Strengthening Support For Arizona’s Children In Need

News Release

January 13, 2020

PHOENIX — During today’s State of the State address, Governor Doug Ducey recognized the continued positive results of the Department of Child Safety (DCS) and called for increased funding to help find more kids loving homes. 

During the speech, Governor Ducey said: 

Over at the Department of Child Safety, our dedicated caseworkers have led an unrivaled turnaround. Safely reducing the number of children in out-of-home care by 4,565 kids. They’ve reduced the average time to place a child in a foster home from a work week to same-day. It’s a national model for how to help our kids. For the second year in a row, our budget includes additional dollars to reward the selfless public servants responsible for the turnaround with a well-deserved raise.

Raising caseworker salaries 

The Fiscal Year 2020 budget included funding to increase DCS caseworker salaries 5 percent. Governor Ducey’s Executive Budget Proposal will fully implement the 15 percent raises begun last year. 

Increasing Adoption Subsidies And the Grandma Stipend 

Governor Ducey’s executive budget will also increase subsidies to provide incentives for parents to adopt sibling groups and children with significant developmental disabilities. During the speech, Governor stated:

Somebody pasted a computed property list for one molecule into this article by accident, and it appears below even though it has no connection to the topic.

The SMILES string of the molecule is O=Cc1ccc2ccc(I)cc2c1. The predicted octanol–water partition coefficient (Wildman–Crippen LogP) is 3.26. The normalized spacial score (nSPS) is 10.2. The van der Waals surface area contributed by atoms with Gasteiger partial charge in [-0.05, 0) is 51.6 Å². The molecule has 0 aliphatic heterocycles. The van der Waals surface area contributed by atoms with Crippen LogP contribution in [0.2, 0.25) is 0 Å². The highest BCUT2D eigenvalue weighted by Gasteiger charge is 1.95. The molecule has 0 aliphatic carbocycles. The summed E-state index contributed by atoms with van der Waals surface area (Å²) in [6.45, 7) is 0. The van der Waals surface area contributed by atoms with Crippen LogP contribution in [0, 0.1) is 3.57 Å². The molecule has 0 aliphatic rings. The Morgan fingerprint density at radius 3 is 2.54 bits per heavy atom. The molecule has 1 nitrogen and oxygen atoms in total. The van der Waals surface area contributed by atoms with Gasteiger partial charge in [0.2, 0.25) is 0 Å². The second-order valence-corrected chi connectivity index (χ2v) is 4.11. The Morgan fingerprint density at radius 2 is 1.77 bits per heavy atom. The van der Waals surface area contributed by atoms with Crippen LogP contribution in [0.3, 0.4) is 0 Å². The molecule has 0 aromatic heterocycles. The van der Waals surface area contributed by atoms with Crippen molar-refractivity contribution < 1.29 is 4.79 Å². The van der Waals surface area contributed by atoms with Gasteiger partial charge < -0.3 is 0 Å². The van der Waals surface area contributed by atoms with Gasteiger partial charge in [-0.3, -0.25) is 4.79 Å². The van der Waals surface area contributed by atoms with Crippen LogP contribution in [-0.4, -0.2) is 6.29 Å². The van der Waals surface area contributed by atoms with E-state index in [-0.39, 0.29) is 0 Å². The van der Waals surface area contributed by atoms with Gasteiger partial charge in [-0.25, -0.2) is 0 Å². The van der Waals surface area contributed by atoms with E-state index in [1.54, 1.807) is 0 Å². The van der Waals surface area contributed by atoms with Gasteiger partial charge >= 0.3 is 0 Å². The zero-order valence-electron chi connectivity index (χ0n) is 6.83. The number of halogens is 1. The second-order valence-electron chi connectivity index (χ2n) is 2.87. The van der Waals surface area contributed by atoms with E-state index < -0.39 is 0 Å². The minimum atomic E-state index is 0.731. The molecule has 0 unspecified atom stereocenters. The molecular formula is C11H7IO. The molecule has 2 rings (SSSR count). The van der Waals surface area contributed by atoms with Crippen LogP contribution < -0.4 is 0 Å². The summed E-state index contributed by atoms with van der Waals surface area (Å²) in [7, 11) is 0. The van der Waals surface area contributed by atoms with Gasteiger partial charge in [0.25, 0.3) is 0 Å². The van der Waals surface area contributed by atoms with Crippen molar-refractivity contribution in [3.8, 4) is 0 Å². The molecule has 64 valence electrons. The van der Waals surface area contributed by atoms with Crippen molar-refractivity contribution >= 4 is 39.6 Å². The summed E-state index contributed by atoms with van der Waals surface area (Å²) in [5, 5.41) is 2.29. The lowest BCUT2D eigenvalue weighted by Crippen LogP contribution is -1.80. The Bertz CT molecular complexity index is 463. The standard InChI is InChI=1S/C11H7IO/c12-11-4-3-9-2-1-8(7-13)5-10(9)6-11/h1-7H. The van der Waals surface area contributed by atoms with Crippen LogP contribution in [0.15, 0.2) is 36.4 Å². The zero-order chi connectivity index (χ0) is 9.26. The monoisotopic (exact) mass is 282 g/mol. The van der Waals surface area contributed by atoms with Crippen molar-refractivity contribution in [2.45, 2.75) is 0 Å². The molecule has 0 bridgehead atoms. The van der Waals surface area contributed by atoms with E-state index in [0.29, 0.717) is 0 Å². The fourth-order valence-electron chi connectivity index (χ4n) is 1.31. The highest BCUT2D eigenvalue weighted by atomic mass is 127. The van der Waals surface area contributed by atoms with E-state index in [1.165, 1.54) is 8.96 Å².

To get more of these children into permanent loving homes, I'm proposing a $19 million investment in funding new adoptions. Our goal: keep brothers and sisters together, and help children with disabilities. We will also be doubling the grandma stipend, to provide needed resources to keep families together.

With some of the best results in the nation for finding children safe, loving homes, the Arizona Department of Child Safety has become a national model. 

  • From a high of over 19,000 children, Arizona reduced its number of children in out-of-home care to 13,396, a more than 25 percent decrease.
  • Arizona eliminated the backlog of over 16,000 inactive cases (those exceeding the 60-day closure deadline) reducing the amount to below 150. This is an all-time low, and well below a legislative-set benchmark of 1,000 cases.
  • Arizona reduced the average time to place a child in a foster home from 40 hours to within a day.